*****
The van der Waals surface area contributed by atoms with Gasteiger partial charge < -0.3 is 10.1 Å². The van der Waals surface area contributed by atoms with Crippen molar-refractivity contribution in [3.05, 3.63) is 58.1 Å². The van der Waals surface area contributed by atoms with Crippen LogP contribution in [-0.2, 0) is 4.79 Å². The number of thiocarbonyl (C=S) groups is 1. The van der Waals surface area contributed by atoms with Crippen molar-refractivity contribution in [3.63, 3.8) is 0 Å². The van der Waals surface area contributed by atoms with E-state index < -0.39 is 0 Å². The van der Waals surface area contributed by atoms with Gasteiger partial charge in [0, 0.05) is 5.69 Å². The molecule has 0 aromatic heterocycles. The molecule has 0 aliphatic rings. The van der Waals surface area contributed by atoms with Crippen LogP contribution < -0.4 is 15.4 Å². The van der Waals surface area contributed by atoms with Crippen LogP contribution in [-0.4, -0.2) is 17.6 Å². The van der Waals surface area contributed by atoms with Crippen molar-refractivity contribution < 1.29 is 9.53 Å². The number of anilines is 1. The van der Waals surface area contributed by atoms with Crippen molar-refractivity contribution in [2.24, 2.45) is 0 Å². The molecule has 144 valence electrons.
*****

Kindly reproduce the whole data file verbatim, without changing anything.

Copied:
The van der Waals surface area contributed by atoms with Gasteiger partial charge < -0.3 is 10.1 Å². The van der Waals surface area contributed by atoms with Crippen molar-refractivity contribution in [3.05, 3.63) is 58.1 Å². The van der Waals surface area contributed by atoms with Crippen LogP contribution in [-0.2, 0) is 4.79 Å². The number of thiocarbonyl (C=S) groups is 1. The van der Waals surface area contributed by atoms with Crippen molar-refractivity contribution in [3.63, 3.8) is 0 Å². The van der Waals surface area contributed by atoms with E-state index < -0.39 is 0 Å². The van der Waals surface area contributed by atoms with Gasteiger partial charge in [0, 0.05) is 5.69 Å². The molecule has 0 aromatic heterocycles. The molecule has 0 aliphatic rings. The van der Waals surface area contributed by atoms with Crippen LogP contribution < -0.4 is 15.4 Å². The van der Waals surface area contributed by atoms with Crippen LogP contribution in [-0.4, -0.2) is 17.6 Å². The van der Waals surface area contributed by atoms with Crippen molar-refractivity contribution < 1.29 is 9.53 Å². The number of anilines is 1. The van der Waals surface area contributed by atoms with Crippen molar-refractivity contribution in [2.24, 2.45) is 0 Å². The molecule has 144 valence electrons.